4:if we don’t like this future,can we stop it?I don’t think so.because no one can stop the science go forward.and there must have someone to try it when the read-mind technology is matured.
5:Is there other way we can go?no,because the memory is the only answer for the soul,not DNA,face or something else.and the soul is human real one can deny if we can ,we must do.
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About Me

I'm a member of the Association of Professional Futurists with my own consultancy, and am also currently Chair of the Canadian node of the Millennium Project, a private/public foresight consultancy active in 50 nations. As well, I am an award-winning author with ten published novels translated into as many languages. I write, give talks, and conduct workshops on numerous topics related to the future, including:

  • Future of government
  • Bitcoin and digital currencies
  • The workplace in 2030
  • The Internet of Things
  • Augmented cognition

For a complete bio, go here. To contact me, email karl at kschroeder dot com

Example: The Future of Governance

I use Science Fiction to communicate the results of actual futures studies. Some of my recent research relates to how we'll govern ourselves in the future. I've worked with a few clients on this and published some results.

Here are two examples--and you can read the first for free:

The Canadian army commissioned me to write Crisis in Urlia, a fictionalized study of the future of military command-and-control. You can download a PDF of the book here:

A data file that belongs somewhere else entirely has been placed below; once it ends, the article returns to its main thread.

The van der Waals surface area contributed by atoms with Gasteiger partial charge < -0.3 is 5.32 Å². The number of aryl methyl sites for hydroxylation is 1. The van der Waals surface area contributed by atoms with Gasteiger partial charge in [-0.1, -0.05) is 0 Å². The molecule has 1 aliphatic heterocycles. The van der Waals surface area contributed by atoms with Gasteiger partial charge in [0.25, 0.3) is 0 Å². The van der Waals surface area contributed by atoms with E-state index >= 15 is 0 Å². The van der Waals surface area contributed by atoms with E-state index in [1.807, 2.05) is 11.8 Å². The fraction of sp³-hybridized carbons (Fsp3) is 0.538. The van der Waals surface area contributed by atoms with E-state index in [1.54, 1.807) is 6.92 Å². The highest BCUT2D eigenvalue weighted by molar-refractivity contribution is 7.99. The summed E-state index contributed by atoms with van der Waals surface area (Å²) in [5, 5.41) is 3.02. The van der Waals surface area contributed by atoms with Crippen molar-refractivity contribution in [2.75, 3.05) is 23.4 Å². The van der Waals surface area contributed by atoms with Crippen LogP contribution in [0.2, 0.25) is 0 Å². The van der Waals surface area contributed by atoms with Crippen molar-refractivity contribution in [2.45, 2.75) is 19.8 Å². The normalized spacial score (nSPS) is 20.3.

Crisis in Urlia

For the "optimistic Science Fiction" anthology Hieroglyph, I wrote "Degrees of Freedom," set in Haida Gwaii. "Degrees of Freedom" is about an attempt to develop new governing systems by Canadian First Nations people.

I'm continuing to research this exciting area and would be happy to share my findings.


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    A Young Adult Scifi Saga

    "Lean and hugely engaging ... and highly recommended."

    --Open Letters Monthly, an Arts and Literature Review

    Sheer Fun: The Virga Series

    (Sun of Suns and Queen of Candesce are combined in Cities of the Air)

     “An adventure-filled tale of sword fights and naval battles... the real fun of this coming-of-age tale includes a pirate treasure hunt and grand scale naval invasions set in the cold, far reaches of space. ”
    Kirkus Reviews (listed in top 10 SF novels for 2006)

    "With Queen of Candesce, [Schroeder] has achieved a clockwork balance of deftly paced adventure and humour, set against an intriguing and unique vision of humanity's far future.
    --The Globe and Mail

    "[Pirate Sun] is fun in the same league as the best SF ever has had to offer, fully as exciting and full of cool science as work from the golden age of SF, but with characterization and plot layering equal to the scrutiny of critical appraisers."

    "...A rollicking good read... fun, bookish, and full of insane air battles"

    "A grand flying-pirate-ship-chases-and-escapes-and-meetings-with-monsters adventure, and it ends not with a debate or a seminar but with a gigantic zero-gee battle around Candesce, a climactic unmasking and showdown, just desserts, and other satisfying stuff."